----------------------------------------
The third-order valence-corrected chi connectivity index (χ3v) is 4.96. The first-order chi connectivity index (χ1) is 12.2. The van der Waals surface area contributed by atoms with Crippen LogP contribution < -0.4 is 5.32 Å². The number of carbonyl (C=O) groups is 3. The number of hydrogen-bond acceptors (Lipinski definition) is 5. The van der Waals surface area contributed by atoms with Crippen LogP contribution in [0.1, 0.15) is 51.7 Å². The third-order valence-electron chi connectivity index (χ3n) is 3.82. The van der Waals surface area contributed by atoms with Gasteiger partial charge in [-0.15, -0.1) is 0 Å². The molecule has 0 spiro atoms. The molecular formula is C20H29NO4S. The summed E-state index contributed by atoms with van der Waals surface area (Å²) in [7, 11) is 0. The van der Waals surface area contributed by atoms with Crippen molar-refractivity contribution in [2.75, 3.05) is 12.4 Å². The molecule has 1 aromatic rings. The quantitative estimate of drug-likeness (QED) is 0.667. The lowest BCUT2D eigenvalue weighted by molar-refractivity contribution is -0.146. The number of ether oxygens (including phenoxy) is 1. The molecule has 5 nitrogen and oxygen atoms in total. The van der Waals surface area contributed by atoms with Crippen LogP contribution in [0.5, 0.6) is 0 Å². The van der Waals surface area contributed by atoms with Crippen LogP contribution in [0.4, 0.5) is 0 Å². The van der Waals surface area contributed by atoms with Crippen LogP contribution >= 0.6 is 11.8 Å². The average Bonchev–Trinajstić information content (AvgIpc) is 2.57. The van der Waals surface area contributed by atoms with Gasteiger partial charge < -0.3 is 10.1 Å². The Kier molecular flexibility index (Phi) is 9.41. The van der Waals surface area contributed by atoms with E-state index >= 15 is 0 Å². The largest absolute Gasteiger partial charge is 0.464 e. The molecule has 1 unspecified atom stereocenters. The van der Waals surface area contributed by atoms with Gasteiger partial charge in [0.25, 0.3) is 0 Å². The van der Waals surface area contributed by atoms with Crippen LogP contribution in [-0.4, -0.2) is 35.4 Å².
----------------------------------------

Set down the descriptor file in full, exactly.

The third-order valence-corrected chi connectivity index (χ3v) is 4.96. The first-order chi connectivity index (χ1) is 12.2. The van der Waals surface area contributed by atoms with Crippen LogP contribution < -0.4 is 5.32 Å². The number of carbonyl (C=O) groups is 3. The number of hydrogen-bond acceptors (Lipinski definition) is 5. The van der Waals surface area contributed by atoms with Crippen LogP contribution in [0.1, 0.15) is 51.7 Å². The third-order valence-electron chi connectivity index (χ3n) is 3.82. The van der Waals surface area contributed by atoms with Gasteiger partial charge in [-0.15, -0.1) is 0 Å². The molecule has 0 spiro atoms. The molecular formula is C20H29NO4S. The summed E-state index contributed by atoms with van der Waals surface area (Å²) in [7, 11) is 0. The van der Waals surface area contributed by atoms with Crippen molar-refractivity contribution in [2.75, 3.05) is 12.4 Å². The molecule has 1 aromatic rings. The quantitative estimate of drug-likeness (QED) is 0.667. The lowest BCUT2D eigenvalue weighted by molar-refractivity contribution is -0.146. The number of ether oxygens (including phenoxy) is 1. The molecule has 5 nitrogen and oxygen atoms in total. The van der Waals surface area contributed by atoms with Crippen LogP contribution in [0.5, 0.6) is 0 Å². The van der Waals surface area contributed by atoms with Crippen LogP contribution in [0.4, 0.5) is 0 Å². The van der Waals surface area contributed by atoms with Crippen LogP contribution >= 0.6 is 11.8 Å². The average Bonchev–Trinajstić information content (AvgIpc) is 2.57. The van der Waals surface area contributed by atoms with Gasteiger partial charge < -0.3 is 10.1 Å². The Kier molecular flexibility index (Phi) is 9.41. The van der Waals surface area contributed by atoms with E-state index >= 15 is 0 Å². The largest absolute Gasteiger partial charge is 0.464 e. The molecule has 1 unspecified atom stereocenters. The van der Waals surface area contributed by atoms with Gasteiger partial charge in [0.25, 0.3) is 0 Å². The van der Waals surface area contributed by atoms with Crippen LogP contribution in [-0.4, -0.2) is 35.4 Å².